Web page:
Deportations for routine traffic violations are very common, says Guadulupe Chipole, director of a Mexican federal agency that provides services to immigrant families. _Many of them complain that only because they were dark skinned, they were stopped by the police,_ she says.
Laws strain state finances
Amid such outrage among Mexicans, some US-based groups are also launching attacks on the laws. The Center for American Progress in Washington has taken a financial angle, asserting that Arizona_s economy would lose $50 billion through the cost of law enforcement and the loss of cheap labor and tax revenue.
_The stated goal of _show me your paper laws_ is to drive the whole undocumented population out,_ says Marshall Fitz, the center_s director of immigration policy. _If you were to succeed with this__ it would shrink their economy substantially and be a windfall for taxpayers and public revenues._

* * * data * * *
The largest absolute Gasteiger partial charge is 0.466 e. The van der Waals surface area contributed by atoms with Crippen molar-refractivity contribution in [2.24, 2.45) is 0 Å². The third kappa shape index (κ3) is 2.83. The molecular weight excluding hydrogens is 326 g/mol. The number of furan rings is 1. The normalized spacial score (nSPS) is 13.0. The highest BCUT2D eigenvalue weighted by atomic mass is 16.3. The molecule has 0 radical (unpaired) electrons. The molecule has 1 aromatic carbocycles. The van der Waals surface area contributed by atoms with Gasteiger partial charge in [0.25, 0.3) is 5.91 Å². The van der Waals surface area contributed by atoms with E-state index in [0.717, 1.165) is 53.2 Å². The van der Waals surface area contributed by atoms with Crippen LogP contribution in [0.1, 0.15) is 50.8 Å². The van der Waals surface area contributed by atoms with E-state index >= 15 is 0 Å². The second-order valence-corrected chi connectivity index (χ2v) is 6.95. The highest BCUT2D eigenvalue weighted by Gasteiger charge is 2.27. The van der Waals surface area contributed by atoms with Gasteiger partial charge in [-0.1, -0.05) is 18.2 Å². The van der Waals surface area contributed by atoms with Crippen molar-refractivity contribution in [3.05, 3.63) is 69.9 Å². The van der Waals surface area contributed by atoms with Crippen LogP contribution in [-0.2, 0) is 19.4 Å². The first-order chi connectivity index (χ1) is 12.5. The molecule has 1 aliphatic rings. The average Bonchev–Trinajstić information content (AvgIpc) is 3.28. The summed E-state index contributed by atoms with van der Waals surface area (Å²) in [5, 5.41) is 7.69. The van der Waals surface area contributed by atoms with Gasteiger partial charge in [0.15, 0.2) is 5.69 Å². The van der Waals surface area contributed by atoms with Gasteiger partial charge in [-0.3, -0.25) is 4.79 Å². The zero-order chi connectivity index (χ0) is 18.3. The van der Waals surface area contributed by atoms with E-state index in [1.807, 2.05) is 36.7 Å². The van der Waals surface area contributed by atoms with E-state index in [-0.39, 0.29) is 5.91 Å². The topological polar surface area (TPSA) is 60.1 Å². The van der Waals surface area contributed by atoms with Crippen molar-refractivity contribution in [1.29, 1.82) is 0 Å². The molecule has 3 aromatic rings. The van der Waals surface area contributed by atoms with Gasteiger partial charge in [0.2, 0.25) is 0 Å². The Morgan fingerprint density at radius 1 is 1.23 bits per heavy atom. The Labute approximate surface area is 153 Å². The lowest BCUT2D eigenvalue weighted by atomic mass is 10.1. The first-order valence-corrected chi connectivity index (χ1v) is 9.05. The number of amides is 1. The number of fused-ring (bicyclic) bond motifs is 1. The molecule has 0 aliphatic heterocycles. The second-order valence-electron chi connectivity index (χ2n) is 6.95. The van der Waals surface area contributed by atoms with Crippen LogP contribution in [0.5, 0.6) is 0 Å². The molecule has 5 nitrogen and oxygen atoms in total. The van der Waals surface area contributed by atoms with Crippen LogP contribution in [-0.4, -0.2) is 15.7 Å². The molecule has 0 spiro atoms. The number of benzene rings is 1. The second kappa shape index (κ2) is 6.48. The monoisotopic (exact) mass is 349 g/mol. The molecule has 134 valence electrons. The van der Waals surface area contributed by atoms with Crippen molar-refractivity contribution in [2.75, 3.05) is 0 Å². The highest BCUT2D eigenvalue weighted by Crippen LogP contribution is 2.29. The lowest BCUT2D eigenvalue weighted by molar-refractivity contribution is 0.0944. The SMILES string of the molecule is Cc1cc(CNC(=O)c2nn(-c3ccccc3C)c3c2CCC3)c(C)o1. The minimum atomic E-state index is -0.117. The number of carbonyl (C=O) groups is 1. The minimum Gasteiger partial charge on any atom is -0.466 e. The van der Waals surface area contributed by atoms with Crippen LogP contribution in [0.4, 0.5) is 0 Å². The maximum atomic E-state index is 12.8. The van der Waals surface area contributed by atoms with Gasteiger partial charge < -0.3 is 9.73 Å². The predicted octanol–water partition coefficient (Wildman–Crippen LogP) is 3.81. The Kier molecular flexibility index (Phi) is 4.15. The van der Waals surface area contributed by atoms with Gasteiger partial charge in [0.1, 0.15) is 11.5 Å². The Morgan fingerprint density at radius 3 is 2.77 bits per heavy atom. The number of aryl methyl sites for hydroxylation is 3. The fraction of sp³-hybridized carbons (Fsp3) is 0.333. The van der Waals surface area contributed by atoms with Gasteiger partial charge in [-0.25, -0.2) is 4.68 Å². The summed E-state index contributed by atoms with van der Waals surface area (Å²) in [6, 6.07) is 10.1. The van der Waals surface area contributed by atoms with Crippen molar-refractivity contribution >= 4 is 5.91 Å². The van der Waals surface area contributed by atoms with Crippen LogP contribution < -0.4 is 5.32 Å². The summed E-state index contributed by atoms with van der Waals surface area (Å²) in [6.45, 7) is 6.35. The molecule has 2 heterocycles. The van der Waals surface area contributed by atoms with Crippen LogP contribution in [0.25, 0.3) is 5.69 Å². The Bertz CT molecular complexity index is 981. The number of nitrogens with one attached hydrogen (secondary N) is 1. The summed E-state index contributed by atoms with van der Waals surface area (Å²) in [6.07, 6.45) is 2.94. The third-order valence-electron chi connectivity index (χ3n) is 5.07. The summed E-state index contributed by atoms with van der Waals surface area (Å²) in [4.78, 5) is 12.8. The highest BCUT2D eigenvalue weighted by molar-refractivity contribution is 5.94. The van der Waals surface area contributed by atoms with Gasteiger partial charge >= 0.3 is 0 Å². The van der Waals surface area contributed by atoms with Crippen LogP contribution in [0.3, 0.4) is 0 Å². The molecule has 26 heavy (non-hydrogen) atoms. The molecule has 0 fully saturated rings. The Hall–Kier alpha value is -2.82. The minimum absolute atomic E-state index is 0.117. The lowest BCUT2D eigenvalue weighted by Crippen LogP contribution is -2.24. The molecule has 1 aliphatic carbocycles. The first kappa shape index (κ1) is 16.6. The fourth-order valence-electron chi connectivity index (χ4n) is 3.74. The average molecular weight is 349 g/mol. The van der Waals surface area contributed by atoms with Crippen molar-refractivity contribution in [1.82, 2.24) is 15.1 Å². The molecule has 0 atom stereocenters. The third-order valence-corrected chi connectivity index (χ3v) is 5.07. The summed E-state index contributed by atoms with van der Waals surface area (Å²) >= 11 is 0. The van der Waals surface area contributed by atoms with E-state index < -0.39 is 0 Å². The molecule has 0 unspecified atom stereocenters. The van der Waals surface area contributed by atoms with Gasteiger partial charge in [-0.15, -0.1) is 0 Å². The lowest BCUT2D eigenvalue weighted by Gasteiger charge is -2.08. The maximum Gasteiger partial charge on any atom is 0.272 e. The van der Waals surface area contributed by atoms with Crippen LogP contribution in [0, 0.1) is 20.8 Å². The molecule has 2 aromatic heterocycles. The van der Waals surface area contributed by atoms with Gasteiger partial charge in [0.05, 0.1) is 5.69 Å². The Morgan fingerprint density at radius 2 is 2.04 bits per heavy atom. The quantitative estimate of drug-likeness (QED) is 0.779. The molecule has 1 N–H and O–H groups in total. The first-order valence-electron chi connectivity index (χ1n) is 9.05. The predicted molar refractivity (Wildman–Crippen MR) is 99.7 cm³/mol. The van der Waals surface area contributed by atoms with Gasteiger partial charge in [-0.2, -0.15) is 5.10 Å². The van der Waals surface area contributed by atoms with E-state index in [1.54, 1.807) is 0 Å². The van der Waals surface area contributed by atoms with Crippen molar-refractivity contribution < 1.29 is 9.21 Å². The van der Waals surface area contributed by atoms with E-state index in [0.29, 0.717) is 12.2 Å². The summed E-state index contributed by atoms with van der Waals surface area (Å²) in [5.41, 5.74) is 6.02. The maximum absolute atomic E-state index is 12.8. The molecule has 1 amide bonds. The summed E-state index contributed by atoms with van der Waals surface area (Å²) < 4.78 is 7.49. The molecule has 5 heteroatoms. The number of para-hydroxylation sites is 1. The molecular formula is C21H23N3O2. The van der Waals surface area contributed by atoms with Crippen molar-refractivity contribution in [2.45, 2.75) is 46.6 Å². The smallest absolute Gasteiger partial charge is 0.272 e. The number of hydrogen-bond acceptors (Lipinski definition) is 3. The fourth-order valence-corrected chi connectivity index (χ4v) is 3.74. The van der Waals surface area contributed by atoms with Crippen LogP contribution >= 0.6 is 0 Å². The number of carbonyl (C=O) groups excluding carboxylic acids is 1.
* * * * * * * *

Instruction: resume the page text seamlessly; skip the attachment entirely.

_This ideological swing toward xenophobia is truly beyond rationality,_ he adds.
Ali Noorani of the National Immigration Forum in Washington agrees _the passage of SB1070 actually harms the economy."
Meanwhile, the Georgia bill that passed this week in the state Senate and House may never actually be enforced, says Azadeh Shahshahani, director of the ACLU_s branch in Georgia. She is _confident that if HB 87 succeeds in turning Georgia into _show me your papers_ territory, it will not withstand legal challenge._
But that doesn_t mean the law won_t first affect Mexican opinion of the US. "By legislating discrimination," the National Association of Latino Elected Officials Educational Fund wrote in a statement Thursday, "this bill would undermine Georgia's history and image."
Such "measures focused on criminalizing migrants open possibilities for undue law enforcement practices and racial profiling," the Mexican Consulate in Atlanta said in a statement earlier this month, highlighting a detrimental affect on "friendship, trade, culture and tourism links."